Grace Episcopal Church Cemetery, by flickr user smp7880, taken in 2008, West Feliciana Parish. The church was formed around 1827 and the building contructed about 1858-1860 by the architect Charles Nevitt Gibbons. It has survived a shelling during the Civil War and has been on the Louisiana Register of Historic Places since 1979. View a 1979 photograph of the church and cemetery here.
"It was in this church building that in May, 1861, the Diocesan Convention voted that the Diocese of Louisiana was no longer part of the Protestant Episcopal Church in the United States. 25 But it is also in this churchyard that a young officer in charge of the Federal steamer Albatross was buried in 1863. The officer had asked that he be buried on shore with Masonic ceremonies, so under a flag of truce a group of men from the Albatross made contact with a past master of Feliciana Lodge, and Masonic ceremonies were held over the grave which was prepared in Grace Church cemetery. This grave is marked with a flat marble slab with the Masonic emblem engraved into it.Read more about the church from the Louisiana Division of Historic Preservation's National Register website.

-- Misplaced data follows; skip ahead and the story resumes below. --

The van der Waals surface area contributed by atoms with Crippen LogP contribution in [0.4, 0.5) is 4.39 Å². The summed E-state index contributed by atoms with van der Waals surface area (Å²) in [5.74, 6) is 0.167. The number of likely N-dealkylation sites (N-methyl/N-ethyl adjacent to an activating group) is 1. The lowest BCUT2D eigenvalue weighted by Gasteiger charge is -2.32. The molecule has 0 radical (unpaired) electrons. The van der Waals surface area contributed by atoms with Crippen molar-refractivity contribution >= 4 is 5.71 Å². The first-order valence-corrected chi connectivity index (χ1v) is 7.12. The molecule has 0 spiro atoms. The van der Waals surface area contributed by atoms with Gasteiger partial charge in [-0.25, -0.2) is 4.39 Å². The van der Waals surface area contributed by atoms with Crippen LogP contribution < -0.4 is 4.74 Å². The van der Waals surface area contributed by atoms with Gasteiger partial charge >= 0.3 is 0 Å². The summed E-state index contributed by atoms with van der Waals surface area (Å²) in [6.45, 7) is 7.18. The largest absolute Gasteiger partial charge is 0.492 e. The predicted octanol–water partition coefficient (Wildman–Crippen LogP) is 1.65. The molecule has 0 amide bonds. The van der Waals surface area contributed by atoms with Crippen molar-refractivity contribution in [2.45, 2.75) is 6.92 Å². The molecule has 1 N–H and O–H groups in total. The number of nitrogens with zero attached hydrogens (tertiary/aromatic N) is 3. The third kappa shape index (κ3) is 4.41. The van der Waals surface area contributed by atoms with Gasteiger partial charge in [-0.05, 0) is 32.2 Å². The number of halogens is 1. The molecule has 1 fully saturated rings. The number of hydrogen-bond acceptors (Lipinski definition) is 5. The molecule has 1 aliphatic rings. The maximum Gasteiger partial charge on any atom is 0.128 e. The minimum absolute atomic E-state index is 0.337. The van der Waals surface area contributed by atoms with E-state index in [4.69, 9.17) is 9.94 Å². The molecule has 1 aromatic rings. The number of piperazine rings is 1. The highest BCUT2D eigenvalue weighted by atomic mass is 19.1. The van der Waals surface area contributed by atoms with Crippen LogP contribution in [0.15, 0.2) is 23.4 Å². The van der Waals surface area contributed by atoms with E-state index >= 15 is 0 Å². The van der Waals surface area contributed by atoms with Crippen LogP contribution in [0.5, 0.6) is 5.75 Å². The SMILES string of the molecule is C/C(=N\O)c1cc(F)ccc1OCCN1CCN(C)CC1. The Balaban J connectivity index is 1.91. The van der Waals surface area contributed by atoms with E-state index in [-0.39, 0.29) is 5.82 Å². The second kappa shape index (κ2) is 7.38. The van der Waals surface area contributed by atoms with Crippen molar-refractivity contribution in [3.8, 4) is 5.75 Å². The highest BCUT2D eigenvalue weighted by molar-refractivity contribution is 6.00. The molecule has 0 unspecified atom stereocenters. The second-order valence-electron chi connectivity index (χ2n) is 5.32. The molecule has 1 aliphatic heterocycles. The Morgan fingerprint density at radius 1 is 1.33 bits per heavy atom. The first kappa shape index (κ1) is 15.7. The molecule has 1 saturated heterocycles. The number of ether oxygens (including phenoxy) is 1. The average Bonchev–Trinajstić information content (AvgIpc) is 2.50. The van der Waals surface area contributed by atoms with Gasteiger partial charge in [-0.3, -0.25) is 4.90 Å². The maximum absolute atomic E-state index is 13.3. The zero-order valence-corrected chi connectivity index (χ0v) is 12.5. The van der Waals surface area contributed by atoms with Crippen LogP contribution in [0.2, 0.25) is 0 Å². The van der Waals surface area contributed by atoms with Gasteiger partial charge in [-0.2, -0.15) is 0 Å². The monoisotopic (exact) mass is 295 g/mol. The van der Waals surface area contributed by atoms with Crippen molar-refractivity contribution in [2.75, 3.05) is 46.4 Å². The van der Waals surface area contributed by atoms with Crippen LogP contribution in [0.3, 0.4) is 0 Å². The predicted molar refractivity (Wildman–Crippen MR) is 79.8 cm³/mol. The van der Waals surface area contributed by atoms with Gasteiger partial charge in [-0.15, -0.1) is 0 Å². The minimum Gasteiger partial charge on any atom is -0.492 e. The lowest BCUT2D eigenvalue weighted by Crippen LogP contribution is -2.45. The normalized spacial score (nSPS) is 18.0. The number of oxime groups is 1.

When the Federal troops seized Baton Rouge, they made it a center from which their
gunboats ranged north and south. Guerrillas at Bayou Sara sniped at the boats from the banks, and in retaliation Bayou Sara and St. Francisville were bombarded. The new Grace Church building was sighted and bombarded. One shell entering at the front corner of the building dislodged large masses of brickwork and landed in the chancel, but failed to detonate. Had this shell exploded, it would have all but destroyed the church. Another shell passed through the organ. After this incident, services in the church were impossible. " - LA Historic Preservation